A high fat diet-induced impaired glucose metabolism in mice with targeted deletion of calpain in osteoblasts

Endocrine Unit, Massachusetts General Hospital and Department of Medicine, Harvard Medical School, Boston, MA 02114, USA.
Biochemical and Biophysical Research Communications (Impact Factor: 2.3). 06/2011; 409(2):235-40. DOI: 10.1016/j.bbrc.2011.04.134
Source: PubMed


The ubiquitously expressed Calpains 1 and 2 belong to a family of calcium-dependent intracellular cysteine proteases. Both calpains are heterodimers consisting of a large subunit and a small regulatory subunit encoded by the gene Capns1. To investigate a role for the calpain small subunit in cells of the osteoblast lineage in vivo, we previously generated osteoblast-specific Capns1 knockout mice and characterized their bone phenotype. In this study, we further examined effects of low calcium and high fat diets on their bone, fat, and glucose homeostasis. Osteoblast-specific Capns1 knockout mice showed significantly reduced serum levels of total and uncarboxylated osteocalcin, and this was presumably due to their impaired bone formation and bone resorption. The reduced bone resorptive function of the mutant mice was also significant under a low calcium diet. Thus, these results suggest that reduced uncarboxylated osteocalcin levels of mutant mice were, at least in part, due to their osteoporotic bone with impaired bone resorptive function. Interestingly, unlike osteocalcin knockout mice, mutant mice on a normal chow diet were leaner than control littermates; this was likely due to their reduced food intake and overall lower energy homeostasis. To test this hypothesis, we next provided mutant mice with a high fat diet and further examined an effect of their reduced uncarboxylated osteocalcin levels on body composition and glucose metabolism. The average mean body weight of mutant mice became indistinguishable with that of controls after 2 weeks on a high fat diet, and continued to show an upward trend, at least, up to 6weeks. Moreover, mutant mice on a high fat diet exhibited a significant increase in serum levels of leptin and resistin, adipocyte-specific adipokines, and developed impaired glucose tolerance. Collectively, mice with osteoporosis and reduced bone resorptive function showed reduced serum uncarboxylated osteocalcin levels and were susceptible to increase body adiposity and develop impaired glucose tolerance under a high fat diet.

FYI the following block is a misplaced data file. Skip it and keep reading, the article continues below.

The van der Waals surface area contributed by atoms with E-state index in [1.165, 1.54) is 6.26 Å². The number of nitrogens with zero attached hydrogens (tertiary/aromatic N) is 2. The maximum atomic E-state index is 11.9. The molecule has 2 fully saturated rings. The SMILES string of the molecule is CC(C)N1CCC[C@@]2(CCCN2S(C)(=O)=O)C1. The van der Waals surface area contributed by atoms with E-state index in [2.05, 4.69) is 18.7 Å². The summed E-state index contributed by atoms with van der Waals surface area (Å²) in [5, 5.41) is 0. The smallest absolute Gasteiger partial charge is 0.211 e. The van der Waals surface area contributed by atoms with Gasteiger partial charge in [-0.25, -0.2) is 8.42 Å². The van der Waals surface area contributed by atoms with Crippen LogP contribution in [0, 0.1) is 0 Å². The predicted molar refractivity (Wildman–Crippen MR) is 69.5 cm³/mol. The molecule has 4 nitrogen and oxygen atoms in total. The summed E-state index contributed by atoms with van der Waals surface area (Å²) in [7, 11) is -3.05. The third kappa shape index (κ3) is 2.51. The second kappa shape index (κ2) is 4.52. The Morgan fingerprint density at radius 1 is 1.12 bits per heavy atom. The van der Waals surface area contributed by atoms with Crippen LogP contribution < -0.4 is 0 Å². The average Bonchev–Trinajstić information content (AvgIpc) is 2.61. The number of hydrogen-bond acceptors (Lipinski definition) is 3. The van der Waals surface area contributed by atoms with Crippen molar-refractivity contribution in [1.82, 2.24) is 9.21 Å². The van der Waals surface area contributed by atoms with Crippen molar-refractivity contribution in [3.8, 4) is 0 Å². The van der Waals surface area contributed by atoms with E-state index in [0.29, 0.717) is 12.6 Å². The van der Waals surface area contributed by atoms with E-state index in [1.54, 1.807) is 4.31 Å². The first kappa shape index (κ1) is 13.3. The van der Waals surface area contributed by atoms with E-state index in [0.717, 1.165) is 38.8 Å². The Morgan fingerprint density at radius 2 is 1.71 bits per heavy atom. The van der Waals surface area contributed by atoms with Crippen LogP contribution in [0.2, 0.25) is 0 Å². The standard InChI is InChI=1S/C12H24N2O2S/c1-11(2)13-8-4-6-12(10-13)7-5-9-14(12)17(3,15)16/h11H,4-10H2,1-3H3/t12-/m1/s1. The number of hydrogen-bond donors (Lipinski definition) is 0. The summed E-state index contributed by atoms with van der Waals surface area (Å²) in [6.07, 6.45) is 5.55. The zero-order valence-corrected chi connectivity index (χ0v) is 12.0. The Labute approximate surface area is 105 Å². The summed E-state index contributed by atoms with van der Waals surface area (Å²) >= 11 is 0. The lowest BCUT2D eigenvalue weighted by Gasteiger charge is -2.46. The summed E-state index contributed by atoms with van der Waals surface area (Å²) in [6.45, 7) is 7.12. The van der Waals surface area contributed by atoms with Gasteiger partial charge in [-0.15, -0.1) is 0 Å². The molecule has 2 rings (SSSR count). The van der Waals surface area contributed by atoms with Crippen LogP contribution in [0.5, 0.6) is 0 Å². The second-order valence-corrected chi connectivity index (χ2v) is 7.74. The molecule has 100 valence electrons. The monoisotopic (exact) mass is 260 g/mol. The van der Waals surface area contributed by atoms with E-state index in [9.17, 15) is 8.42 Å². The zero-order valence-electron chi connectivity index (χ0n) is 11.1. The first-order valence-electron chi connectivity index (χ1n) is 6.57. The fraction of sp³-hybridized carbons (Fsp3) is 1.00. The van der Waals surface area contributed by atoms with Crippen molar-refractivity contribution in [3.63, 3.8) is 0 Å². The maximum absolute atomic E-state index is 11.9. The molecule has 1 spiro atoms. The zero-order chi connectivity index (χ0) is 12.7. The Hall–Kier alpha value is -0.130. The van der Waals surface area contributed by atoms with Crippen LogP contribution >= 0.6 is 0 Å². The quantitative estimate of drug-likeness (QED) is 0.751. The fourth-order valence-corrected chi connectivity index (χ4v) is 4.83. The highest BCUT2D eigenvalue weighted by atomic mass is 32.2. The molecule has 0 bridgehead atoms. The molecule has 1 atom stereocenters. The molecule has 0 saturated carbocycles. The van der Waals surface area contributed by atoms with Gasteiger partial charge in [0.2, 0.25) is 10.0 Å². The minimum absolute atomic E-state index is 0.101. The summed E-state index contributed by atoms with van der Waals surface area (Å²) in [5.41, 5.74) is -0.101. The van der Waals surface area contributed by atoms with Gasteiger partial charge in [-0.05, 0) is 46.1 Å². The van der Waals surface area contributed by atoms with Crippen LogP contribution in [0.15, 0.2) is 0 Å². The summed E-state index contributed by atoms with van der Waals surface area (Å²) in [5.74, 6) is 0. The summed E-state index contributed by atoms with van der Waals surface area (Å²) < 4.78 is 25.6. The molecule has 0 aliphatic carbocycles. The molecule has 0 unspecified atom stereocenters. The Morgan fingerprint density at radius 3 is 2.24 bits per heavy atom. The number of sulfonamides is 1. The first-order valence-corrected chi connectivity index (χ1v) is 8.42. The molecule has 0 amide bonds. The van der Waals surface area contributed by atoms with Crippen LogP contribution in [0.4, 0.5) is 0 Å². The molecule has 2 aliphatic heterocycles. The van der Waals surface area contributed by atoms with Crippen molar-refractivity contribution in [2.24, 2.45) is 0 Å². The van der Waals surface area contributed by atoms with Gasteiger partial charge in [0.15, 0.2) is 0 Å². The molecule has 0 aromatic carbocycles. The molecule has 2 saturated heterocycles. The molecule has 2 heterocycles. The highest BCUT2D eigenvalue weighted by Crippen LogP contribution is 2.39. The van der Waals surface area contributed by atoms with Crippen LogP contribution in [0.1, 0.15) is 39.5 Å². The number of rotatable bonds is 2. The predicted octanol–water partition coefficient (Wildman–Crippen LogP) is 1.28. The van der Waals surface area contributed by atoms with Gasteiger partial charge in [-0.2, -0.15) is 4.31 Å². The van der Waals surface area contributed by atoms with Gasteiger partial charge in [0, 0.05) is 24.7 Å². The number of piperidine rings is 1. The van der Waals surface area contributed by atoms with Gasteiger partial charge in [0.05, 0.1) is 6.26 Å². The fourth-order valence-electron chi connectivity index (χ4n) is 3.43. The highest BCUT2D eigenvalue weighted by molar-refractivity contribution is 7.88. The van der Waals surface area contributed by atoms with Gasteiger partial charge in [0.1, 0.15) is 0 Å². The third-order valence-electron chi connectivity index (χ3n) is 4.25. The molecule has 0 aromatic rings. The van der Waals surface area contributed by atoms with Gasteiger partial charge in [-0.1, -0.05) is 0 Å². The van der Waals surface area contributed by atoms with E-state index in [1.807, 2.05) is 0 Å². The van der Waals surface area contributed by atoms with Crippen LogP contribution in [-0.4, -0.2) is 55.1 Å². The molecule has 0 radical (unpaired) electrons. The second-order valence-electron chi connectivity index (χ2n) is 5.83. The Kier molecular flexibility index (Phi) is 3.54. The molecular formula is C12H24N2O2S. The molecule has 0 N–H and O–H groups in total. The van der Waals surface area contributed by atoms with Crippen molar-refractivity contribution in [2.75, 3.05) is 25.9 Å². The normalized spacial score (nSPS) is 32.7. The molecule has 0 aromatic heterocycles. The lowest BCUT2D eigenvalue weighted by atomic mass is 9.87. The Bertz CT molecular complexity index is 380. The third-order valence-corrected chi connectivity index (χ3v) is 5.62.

Full-text preview

Available from:
  • [Show abstract] [Hide abstract]
    ABSTRACT: The receptor for parathyroid hormone (PTH) and PTH-related peptide (PTH1R) belongs to the class II G protein-coupled receptor superfamily. The calpain small subunit encoded by the gene Capns1 is the second protein and the first enzyme identified by a yeast two-hybrid screen using the intracellular C-terminal tail of the rat PTH1R. The calpain regulatory small subunit forms a heterodimer with the calpain large catalytic subunit and modulates various cellular functions as a cysteine protease. To investigate a physiological role of the calpain small subunit in cells of the osteoblast lineage, we generated osteoblast-specific Capns1 knockout mouse models and characterized their bone phenotype. Molecular mechanisms by which calpain modulates cell proliferation of the osteoblast lineage were further examined in vitro. Moreover, we utilized the mutant mice as a disease model of osteoporosis accompanied with impaired bone resorptive function and suggested a possible clinical translation of our basic research finding.
    Cell biochemistry and biophysics 07/2012; 66(1). DOI:10.1007/s12013-012-9393-7 · 1.68 Impact Factor